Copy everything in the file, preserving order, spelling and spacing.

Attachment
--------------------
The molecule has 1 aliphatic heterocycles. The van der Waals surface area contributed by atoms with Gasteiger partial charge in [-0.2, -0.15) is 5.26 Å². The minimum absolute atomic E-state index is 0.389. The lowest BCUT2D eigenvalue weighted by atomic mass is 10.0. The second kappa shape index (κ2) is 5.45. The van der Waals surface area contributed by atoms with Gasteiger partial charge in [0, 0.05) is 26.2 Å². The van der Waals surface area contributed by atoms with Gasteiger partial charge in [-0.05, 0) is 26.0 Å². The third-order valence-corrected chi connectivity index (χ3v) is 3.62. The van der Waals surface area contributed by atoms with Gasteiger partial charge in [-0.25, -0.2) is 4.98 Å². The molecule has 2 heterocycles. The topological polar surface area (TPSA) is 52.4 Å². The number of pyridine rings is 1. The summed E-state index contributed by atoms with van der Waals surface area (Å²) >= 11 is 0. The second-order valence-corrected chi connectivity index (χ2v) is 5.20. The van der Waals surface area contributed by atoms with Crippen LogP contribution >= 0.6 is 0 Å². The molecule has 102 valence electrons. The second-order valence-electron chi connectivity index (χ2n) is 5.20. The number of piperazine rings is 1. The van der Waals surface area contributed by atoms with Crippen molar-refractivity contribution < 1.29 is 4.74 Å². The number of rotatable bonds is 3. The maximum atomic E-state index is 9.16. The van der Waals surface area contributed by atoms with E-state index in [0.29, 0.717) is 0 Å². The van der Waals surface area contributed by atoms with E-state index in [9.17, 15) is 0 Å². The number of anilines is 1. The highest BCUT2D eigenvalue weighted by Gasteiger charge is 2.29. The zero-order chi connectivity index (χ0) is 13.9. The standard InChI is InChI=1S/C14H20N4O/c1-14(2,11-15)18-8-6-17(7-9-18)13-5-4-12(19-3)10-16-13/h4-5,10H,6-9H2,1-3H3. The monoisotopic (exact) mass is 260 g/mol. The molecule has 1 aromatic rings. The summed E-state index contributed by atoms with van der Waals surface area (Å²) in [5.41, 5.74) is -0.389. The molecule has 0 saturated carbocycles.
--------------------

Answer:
The molecule has 1 aliphatic heterocycles. The van der Waals surface area contributed by atoms with Gasteiger partial charge in [-0.2, -0.15) is 5.26 Å². The minimum absolute atomic E-state index is 0.389. The lowest BCUT2D eigenvalue weighted by atomic mass is 10.0. The second kappa shape index (κ2) is 5.45. The van der Waals surface area contributed by atoms with Gasteiger partial charge in [0, 0.05) is 26.2 Å². The van der Waals surface area contributed by atoms with Gasteiger partial charge in [-0.05, 0) is 26.0 Å². The third-order valence-corrected chi connectivity index (χ3v) is 3.62. The van der Waals surface area contributed by atoms with Gasteiger partial charge in [-0.25, -0.2) is 4.98 Å². The molecule has 2 heterocycles. The topological polar surface area (TPSA) is 52.4 Å². The number of pyridine rings is 1. The summed E-state index contributed by atoms with van der Waals surface area (Å²) >= 11 is 0. The second-order valence-corrected chi connectivity index (χ2v) is 5.20. The van der Waals surface area contributed by atoms with Crippen LogP contribution >= 0.6 is 0 Å². The molecule has 102 valence electrons. The second-order valence-electron chi connectivity index (χ2n) is 5.20. The number of piperazine rings is 1. The van der Waals surface area contributed by atoms with Crippen molar-refractivity contribution < 1.29 is 4.74 Å². The number of rotatable bonds is 3. The maximum atomic E-state index is 9.16. The van der Waals surface area contributed by atoms with E-state index in [0.29, 0.717) is 0 Å². The van der Waals surface area contributed by atoms with E-state index in [9.17, 15) is 0 Å². The number of anilines is 1. The highest BCUT2D eigenvalue weighted by Gasteiger charge is 2.29. The zero-order chi connectivity index (χ0) is 13.9. The standard InChI is InChI=1S/C14H20N4O/c1-14(2,11-15)18-8-6-17(7-9-18)13-5-4-12(19-3)10-16-13/h4-5,10H,6-9H2,1-3H3. The monoisotopic (exact) mass is 260 g/mol. The molecule has 1 aromatic rings. The summed E-state index contributed by atoms with van der Waals surface area (Å²) in [5.41, 5.74) is -0.389. The molecule has 0 saturated carbocycles.